scottvez

Buy, sell and collect antique photographs and militaria. Contact me at vezeaus AT hotmail

Posts

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Interesting characters from 1870s tintype - Photographsin Photographs
Occupational trunk maker tintype c. 1870s - Photographsin Photographs
Trench art risque letter opener - Military and Wartimein Military and Wart…
Art Glass creamer with cranberry top - Art Glassin Art Glass
Union soldier in a sack coat - Photographsin Photographs
Unusually nice tinted tintype - Photographsin Photographs
Cabinet Card of Sitting Bull - Photographsin Photographs
Tintype of touring "car" after the San Francisco Earthquake - Photographsin Photographs
CDV of an early inventor with model - Photographsin Photographs
CDV image of Twins!! - Photographsin Photographs

Comments

  1. At first look, I don't see a lot of age to it, but could just be the sheen of the wax on it. Some additional photos would be helpful in confirming/ dating it. Photos of the drawer joints, back sid...
  2. These replaced heat tabs and come inside every MRE pack. They really do work well at heating up the meal and get hot enough to burn your hand. scott
  3. That is a WW1 Victory Medal with two clasps. I believe the "Defensive Sector" clasp is for smaller engagements w/o other designated clasps. These two clasps were awarded to soldiers in the follo...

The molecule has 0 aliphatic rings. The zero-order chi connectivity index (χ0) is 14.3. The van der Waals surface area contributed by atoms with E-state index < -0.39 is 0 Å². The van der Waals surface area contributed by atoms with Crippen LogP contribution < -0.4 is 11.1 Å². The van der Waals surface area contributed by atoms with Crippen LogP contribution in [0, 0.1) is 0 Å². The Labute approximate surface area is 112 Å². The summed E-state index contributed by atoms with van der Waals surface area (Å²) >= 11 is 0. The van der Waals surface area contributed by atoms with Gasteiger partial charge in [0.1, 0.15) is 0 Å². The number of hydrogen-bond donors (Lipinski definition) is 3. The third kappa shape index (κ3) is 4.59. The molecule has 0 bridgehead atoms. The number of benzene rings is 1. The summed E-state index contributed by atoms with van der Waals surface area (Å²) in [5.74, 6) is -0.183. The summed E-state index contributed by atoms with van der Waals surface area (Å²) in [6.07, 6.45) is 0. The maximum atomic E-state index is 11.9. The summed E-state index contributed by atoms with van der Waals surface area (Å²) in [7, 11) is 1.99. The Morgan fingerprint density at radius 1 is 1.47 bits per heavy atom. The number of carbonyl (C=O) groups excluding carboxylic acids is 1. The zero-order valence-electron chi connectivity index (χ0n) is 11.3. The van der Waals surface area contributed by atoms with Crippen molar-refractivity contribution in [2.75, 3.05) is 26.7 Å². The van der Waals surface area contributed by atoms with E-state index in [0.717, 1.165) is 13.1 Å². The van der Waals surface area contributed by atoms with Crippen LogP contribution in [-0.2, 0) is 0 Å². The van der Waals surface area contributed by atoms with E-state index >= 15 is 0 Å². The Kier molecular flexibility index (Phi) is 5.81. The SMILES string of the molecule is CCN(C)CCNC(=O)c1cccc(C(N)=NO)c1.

4. Nice walnut dresser-- I'd put it in the late 19th century. Thanks for sharing! scott
  5. GREAT-- thanks for sharing your family service! Online research may reveal some of the details of his service and wound. scott
  6. Thanks loumanal and ian! scott
  7. I like the WW2 steel pennies! scott
  8. It is modern-- if you need to know the exact year, give them a call and ask! scott
  9. Construction and flip mechanism is indicative of 20th century. scott
  10. Thanks much drill-- I appreciate the information! scott
  11. That is some ugly gold paint! I would think that the flip mechanism would date this to the mid 20th century. scott
  12. I wouldn't call it "military". Looks to be relatively modern, decorative pitcher. Could be a craft shop made piece-- bottom part looks like "italy". scptt
  13. Thanks for looking anna! scott
  14. Kind of a "needle in a haystack" venture without markings. I'd double check for markings. While most would have something on the back originally, there may be something on the interior. Take the ...
  15. I would think it is a little shy of being an antique (100 years old). The style is consistent with 2nd quarter, 20th century. scott
  16. Thanks official, david, kiva, racer and vo. scott
  17. Thanks tassie, scott, and peggy! scott
  18. Here is an example of a double line cdv that is photographer dated to APR 1866: http://www.ebay.com/itm/Vintage-CDV-Benjamin-N-Huntington-Tax-Stamp-1866-N-Y-House-of-Representatives-/252502721154?h...
  19. I would say 20th century as well. A photo of the underside may help to narrow down more specifics. scott
  20. There are characteristics of carte de visite images that allow you to bracket: 1. Pre- Civil War 2. War era- early 1870s 3. Revenue Tax stamp era Some of the characteristics used: thickness of...